The Common Hawk-Cuckoo (Hierococcyx varius) is otherwise popularly known as the Brainfever bird. Its name evolves from the resemblance of both immature birds, as well as the adults to hawks such as the Shikra.
It is ashy grey above; whitish below, cross-barred with brown. The tail is broadly barred. The sexes are alike. They have a very distinctive yellow iris and eye rim. The feet are also yellow and the bill is a greenish black.
In the field it is easily distinguished by its remarkable call of “Brain fever, brain fever…”. If you havent hear this yet, this is one call I`d highly recommend that you listen too.
“The brain-fever call is exceedingly loud and shrill and can be heard for a considerable distance, uttered as it is from the top of a tree, and as the bird repeats it at intervals for an hour or more at a stretch, either by day or night, it often becomes a very real nuisance”.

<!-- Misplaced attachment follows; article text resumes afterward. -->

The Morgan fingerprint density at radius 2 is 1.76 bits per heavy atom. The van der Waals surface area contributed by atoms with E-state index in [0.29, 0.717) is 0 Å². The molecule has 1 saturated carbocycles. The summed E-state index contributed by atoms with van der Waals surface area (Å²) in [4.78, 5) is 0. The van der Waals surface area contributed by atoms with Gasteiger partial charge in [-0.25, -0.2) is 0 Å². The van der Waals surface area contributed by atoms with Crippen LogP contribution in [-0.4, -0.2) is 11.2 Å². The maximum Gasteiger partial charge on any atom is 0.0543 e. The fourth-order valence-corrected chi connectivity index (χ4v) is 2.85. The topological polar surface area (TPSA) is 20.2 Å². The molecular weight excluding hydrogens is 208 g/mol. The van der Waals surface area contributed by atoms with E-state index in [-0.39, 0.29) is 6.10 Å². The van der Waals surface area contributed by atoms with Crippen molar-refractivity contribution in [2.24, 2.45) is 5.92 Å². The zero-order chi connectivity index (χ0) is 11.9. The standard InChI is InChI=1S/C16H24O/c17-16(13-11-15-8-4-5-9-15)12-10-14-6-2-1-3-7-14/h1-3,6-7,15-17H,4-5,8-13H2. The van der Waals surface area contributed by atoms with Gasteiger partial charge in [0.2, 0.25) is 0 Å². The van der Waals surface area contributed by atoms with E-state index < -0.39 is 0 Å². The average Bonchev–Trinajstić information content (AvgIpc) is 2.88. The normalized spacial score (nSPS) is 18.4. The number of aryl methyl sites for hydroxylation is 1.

This species is confined to India and Sri Lanka. It is a bird of well-wooded country, and it is almost entirely arboreal. It feeds on berries, fruits and insects and will eat hairy caterpillars, which most other birds will not eat.
The breeding season lasts from April – June. The birds are parasitic and lay their eggs in the nests of Babblers. When it hatches the young cuckoo ejects the young babbler babies or eggs.